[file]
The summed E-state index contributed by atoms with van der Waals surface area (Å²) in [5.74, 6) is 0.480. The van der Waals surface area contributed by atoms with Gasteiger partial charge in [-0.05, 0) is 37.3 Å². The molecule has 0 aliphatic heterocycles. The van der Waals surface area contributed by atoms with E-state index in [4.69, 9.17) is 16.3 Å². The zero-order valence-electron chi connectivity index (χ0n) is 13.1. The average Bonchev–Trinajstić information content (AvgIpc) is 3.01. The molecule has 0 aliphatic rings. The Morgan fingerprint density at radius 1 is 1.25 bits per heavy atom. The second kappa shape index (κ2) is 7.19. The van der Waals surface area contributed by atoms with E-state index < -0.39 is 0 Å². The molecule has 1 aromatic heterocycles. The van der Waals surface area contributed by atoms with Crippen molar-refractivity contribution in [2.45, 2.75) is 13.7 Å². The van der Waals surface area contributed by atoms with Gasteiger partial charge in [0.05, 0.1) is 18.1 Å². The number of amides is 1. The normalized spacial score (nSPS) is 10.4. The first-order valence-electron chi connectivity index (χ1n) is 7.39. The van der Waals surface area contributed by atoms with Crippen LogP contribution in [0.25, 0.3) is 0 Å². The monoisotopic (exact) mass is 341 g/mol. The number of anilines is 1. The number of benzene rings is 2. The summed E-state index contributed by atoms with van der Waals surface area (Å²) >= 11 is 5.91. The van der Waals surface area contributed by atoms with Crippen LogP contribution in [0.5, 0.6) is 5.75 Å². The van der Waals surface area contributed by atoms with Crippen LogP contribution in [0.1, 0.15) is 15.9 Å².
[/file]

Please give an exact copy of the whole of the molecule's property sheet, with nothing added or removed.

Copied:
The summed E-state index contributed by atoms with van der Waals surface area (Å²) in [5.74, 6) is 0.480. The van der Waals surface area contributed by atoms with Gasteiger partial charge in [-0.05, 0) is 37.3 Å². The molecule has 0 aliphatic heterocycles. The van der Waals surface area contributed by atoms with E-state index in [4.69, 9.17) is 16.3 Å². The zero-order valence-electron chi connectivity index (χ0n) is 13.1. The average Bonchev–Trinajstić information content (AvgIpc) is 3.01. The molecule has 0 aliphatic rings. The Morgan fingerprint density at radius 1 is 1.25 bits per heavy atom. The second kappa shape index (κ2) is 7.19. The van der Waals surface area contributed by atoms with E-state index < -0.39 is 0 Å². The molecule has 1 aromatic heterocycles. The van der Waals surface area contributed by atoms with Crippen molar-refractivity contribution in [2.45, 2.75) is 13.7 Å². The van der Waals surface area contributed by atoms with Gasteiger partial charge in [0.05, 0.1) is 18.1 Å². The number of amides is 1. The normalized spacial score (nSPS) is 10.4. The first-order valence-electron chi connectivity index (χ1n) is 7.39. The van der Waals surface area contributed by atoms with Crippen LogP contribution in [0.25, 0.3) is 0 Å². The monoisotopic (exact) mass is 341 g/mol. The number of anilines is 1. The number of benzene rings is 2. The summed E-state index contributed by atoms with van der Waals surface area (Å²) >= 11 is 5.91. The van der Waals surface area contributed by atoms with Crippen LogP contribution in [0.5, 0.6) is 5.75 Å². The van der Waals surface area contributed by atoms with Crippen LogP contribution in [0.1, 0.15) is 15.9 Å².